The proof is in the pudding—Culips English Podcast


proof in the pudding Has your English improved lately? The proof is in the pudding! In this episode, we’re talking about having (or not having) evidence to believe something is true. We look at expressions that can be used to talk about having proof to judge all kinds of things. Is Maura really an alien? You’ll have to see it to believe it. Listen and learn from this episode.

Maura Harp btn_lipservice.gif

Maura: Now, this expression means that too fully test something, to see if it’s good or not, you have to experience it yourself. And it can’t be judged when it’s in the process of being completed; you have to wait till something is finished and you can judge whether it’s good or not in the end only.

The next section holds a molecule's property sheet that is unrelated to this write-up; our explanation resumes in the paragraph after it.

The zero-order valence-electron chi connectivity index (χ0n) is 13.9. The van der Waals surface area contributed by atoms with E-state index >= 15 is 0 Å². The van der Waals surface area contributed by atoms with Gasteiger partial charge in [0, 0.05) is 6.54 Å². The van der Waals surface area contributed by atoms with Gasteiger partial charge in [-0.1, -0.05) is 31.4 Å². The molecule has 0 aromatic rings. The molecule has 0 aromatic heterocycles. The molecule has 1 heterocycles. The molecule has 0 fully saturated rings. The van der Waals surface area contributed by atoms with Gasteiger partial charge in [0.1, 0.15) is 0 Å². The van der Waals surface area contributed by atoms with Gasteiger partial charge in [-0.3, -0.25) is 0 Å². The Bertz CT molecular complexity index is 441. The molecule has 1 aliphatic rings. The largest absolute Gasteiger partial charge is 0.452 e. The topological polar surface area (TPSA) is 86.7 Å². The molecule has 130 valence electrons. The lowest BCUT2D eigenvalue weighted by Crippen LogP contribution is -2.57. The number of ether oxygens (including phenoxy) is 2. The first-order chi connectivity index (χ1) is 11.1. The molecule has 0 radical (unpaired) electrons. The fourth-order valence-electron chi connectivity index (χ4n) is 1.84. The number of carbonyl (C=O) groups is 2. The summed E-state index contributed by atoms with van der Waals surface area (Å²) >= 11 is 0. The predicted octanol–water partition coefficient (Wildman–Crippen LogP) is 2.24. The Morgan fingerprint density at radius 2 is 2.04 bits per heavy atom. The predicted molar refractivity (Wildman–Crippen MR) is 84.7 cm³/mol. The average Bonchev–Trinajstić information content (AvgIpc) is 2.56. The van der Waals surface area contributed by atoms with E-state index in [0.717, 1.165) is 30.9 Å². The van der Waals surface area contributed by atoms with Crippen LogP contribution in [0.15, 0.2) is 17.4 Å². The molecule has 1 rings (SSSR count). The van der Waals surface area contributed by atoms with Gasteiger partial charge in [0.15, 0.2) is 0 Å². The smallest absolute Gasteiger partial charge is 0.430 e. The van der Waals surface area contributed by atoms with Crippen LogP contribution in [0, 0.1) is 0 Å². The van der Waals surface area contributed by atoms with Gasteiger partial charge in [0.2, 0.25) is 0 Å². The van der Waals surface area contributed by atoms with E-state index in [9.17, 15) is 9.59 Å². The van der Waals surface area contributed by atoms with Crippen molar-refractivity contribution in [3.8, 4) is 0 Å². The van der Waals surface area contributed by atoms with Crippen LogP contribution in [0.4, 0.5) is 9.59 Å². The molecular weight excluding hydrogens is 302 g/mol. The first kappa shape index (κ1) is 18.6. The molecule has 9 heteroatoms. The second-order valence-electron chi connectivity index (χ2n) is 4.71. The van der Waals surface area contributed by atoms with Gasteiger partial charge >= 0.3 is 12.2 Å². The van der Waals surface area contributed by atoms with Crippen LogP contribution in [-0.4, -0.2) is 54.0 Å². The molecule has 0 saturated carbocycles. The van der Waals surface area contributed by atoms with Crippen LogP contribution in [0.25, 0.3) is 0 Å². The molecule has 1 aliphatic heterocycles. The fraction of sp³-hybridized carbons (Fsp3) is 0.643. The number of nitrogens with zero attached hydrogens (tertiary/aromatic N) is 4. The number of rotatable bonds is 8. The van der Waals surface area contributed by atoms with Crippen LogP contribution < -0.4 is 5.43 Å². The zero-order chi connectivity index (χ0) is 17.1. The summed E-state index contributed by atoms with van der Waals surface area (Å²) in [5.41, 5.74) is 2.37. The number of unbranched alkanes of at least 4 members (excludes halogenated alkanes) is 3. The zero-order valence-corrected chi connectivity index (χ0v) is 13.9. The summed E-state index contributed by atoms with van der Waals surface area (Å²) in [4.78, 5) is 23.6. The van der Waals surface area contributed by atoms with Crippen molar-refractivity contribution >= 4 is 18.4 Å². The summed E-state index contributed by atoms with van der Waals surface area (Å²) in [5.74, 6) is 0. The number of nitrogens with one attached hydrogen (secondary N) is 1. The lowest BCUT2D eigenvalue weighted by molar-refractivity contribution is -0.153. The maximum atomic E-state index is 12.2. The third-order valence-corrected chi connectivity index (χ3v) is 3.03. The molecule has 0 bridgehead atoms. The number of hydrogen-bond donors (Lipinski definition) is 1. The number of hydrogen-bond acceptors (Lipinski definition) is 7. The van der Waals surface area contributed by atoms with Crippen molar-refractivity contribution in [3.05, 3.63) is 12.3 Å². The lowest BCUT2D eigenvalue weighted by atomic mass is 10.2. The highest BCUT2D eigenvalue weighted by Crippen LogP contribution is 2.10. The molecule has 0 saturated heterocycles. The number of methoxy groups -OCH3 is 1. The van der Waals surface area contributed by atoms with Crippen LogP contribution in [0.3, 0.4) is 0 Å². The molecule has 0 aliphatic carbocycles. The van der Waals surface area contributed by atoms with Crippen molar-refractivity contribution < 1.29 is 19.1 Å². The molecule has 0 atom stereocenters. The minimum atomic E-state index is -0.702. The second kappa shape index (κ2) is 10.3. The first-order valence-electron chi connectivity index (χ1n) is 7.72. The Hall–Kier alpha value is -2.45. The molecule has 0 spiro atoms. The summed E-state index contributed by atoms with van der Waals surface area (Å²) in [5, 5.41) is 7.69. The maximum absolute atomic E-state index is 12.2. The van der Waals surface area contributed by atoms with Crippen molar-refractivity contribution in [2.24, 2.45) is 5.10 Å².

Harp: Yes. And if you think about it, the proof is in the pudding, pudding is a dessert. It’s a creamy substance, and when you make it, it’s liquid, so you have to wait for it to set, so you have to wait until the ending before you know if it’s good or not.

Maura: Right. You can’t just make pudding and then one minute later, start eating it, because it’s not ready. You have to make the pudding, let it set, and then the real way to tell if it’s good or not is not by looking at it, it’s by eating it.

Harp: Yeah. So the proof is in the pudding means that you have to wait for the end result before you can judge something.

Expressions from this episode included in the Learning Materials:

The proof is in the pudding Till
To set To have nothing to do with something
To have to see it to believe it Nice one
’Bout Macaroni and cheese
Don’t jump to conclusions To be garbage

Podcast/ Learning Materials: Culips English Podcast, Photo: stu_spivack

Share this episode!
Posted in Catch Word.